- THE NEW REGULATION ON LOCAL ACCOMMODATION Decree-Law no. 128/2014, as amended by Decree-Law no. 63/2015, regulates the local accommodation market in Portugal and establishes the applicable legal regime for this business. The main requirement established by this regulation implies the registration of the establishment through a simple prior communication through the Electronic One-Stop System (BalcãoÚnicoElectrónico). Recent amendments to the Regulation on tourism enterprises embodied in Decree-law 80/2017 determine that advertisements on electronic platform must include the National Registration Number: RNAL for local accommodation and RNET for touristic enterprises. To obtain a registration number you’ll need to fill out an application form on Portugal’s Portal do Cidadão website. You’ll receive a registration number, which you’ll need to add to your listing with us.
For further information please refer to Portugal’s Portal do Cidadão website.
We are committed to compliance with current legislation on holiday rentals. Our platform allows you to enter your registration number in a field reserved for this purpose in your advertisement. We remind you that your agreement us states that you (the advertiser) have the responsibility to comply with all laws, rules and regulations applicable to your rental activity.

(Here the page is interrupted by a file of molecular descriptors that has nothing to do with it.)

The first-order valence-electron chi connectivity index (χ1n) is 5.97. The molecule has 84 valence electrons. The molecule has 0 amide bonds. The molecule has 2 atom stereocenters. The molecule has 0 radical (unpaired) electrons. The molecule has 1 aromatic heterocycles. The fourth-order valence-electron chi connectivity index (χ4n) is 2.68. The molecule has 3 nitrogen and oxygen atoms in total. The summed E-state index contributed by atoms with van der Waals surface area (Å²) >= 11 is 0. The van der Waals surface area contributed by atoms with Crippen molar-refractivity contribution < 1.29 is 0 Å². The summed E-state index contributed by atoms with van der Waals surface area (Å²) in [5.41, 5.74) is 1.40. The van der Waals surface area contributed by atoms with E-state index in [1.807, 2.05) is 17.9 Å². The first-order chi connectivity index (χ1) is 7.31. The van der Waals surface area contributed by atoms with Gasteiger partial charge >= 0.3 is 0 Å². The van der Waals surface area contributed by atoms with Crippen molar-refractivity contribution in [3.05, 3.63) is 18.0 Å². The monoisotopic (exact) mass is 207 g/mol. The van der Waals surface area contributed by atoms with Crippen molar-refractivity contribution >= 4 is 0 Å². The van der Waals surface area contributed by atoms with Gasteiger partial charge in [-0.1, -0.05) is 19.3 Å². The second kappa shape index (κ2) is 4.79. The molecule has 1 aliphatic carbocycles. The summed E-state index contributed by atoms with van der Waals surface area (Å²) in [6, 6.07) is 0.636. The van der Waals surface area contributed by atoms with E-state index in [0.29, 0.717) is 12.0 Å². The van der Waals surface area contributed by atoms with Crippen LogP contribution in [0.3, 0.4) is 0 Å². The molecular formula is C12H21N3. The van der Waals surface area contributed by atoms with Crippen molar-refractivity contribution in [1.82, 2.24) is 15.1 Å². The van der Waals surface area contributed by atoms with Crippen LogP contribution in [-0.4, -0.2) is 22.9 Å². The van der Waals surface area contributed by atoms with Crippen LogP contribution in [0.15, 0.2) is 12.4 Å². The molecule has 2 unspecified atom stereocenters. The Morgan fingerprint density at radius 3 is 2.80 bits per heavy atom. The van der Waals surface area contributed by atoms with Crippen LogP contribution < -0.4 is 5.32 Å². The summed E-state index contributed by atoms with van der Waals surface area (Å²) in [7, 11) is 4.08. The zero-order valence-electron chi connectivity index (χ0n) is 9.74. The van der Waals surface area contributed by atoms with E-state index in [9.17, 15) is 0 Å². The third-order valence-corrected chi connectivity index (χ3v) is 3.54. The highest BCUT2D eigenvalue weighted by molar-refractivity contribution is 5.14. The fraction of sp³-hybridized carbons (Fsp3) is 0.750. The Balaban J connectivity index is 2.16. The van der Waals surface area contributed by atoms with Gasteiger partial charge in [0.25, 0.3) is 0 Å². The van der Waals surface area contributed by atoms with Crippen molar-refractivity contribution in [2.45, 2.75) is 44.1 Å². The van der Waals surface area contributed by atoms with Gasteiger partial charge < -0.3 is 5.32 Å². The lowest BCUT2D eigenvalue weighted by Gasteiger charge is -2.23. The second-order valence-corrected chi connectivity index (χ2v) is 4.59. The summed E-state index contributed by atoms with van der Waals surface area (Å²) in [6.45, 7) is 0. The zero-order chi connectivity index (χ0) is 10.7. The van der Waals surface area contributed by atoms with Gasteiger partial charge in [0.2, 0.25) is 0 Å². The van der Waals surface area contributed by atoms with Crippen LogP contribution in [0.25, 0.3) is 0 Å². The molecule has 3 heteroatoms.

Article 111 of Law 4446/2016 has introduced the obligation for short-term rental property managers/administrators to register each property into the “Short-Term Stay Property Registry” kept by I.P.R.A. Property Managers/Administrators must display the property identification number on their listing when they lease their property on a digital platform. Please be aware that you are supposed to get just one property identification number even if you rent the same property on different digital platforms. Our platform includes a specific field for you to report your property identification number on your listing.
For more information, please consult this page.
We remind you that you are required to obtain a registration number for your short term rental. Our platform allows you to enter your registration number in a field reserved for this purpose in your listing. You are responsible for complying with all laws, rules and regulations applicable to your rental activity.